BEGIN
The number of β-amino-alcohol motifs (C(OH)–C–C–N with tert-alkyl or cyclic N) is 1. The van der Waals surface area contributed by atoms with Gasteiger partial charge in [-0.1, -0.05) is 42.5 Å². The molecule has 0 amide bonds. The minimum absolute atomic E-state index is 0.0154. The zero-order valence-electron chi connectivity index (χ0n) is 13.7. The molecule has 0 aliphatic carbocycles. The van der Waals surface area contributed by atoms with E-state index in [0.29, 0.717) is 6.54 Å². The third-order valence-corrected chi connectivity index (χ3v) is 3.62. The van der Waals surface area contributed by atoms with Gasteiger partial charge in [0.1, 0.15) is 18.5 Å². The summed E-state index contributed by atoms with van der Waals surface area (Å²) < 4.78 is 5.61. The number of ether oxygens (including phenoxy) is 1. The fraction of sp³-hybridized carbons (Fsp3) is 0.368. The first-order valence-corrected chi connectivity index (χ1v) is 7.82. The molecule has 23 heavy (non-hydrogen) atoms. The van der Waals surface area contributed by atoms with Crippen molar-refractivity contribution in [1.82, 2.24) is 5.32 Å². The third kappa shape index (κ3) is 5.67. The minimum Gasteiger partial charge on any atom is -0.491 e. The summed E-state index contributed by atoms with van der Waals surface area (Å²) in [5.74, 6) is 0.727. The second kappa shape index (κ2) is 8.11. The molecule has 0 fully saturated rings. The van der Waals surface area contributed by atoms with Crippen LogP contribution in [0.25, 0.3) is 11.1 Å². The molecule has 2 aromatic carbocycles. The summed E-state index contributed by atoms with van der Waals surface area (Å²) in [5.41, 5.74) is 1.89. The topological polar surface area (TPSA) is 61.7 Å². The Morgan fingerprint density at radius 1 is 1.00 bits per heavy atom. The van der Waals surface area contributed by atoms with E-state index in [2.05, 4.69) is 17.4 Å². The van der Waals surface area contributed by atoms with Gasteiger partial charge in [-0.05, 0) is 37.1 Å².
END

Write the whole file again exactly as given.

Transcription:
The number of β-amino-alcohol motifs (C(OH)–C–C–N with tert-alkyl or cyclic N) is 1. The van der Waals surface area contributed by atoms with Gasteiger partial charge in [-0.1, -0.05) is 42.5 Å². The molecule has 0 amide bonds. The minimum absolute atomic E-state index is 0.0154. The zero-order valence-electron chi connectivity index (χ0n) is 13.7. The molecule has 0 aliphatic carbocycles. The van der Waals surface area contributed by atoms with E-state index in [0.29, 0.717) is 6.54 Å². The third-order valence-corrected chi connectivity index (χ3v) is 3.62. The van der Waals surface area contributed by atoms with Gasteiger partial charge in [0.1, 0.15) is 18.5 Å². The summed E-state index contributed by atoms with van der Waals surface area (Å²) < 4.78 is 5.61. The number of ether oxygens (including phenoxy) is 1. The fraction of sp³-hybridized carbons (Fsp3) is 0.368. The first-order valence-corrected chi connectivity index (χ1v) is 7.82. The molecule has 23 heavy (non-hydrogen) atoms. The van der Waals surface area contributed by atoms with Crippen molar-refractivity contribution in [1.82, 2.24) is 5.32 Å². The third kappa shape index (κ3) is 5.67. The minimum Gasteiger partial charge on any atom is -0.491 e. The summed E-state index contributed by atoms with van der Waals surface area (Å²) in [5.74, 6) is 0.727. The second kappa shape index (κ2) is 8.11. The molecule has 0 fully saturated rings. The van der Waals surface area contributed by atoms with Crippen LogP contribution in [0.25, 0.3) is 11.1 Å². The molecule has 2 aromatic carbocycles. The summed E-state index contributed by atoms with van der Waals surface area (Å²) in [5.41, 5.74) is 1.89. The topological polar surface area (TPSA) is 61.7 Å². The Morgan fingerprint density at radius 1 is 1.00 bits per heavy atom. The van der Waals surface area contributed by atoms with E-state index in [2.05, 4.69) is 17.4 Å². The van der Waals surface area contributed by atoms with Gasteiger partial charge in [-0.05, 0) is 37.1 Å².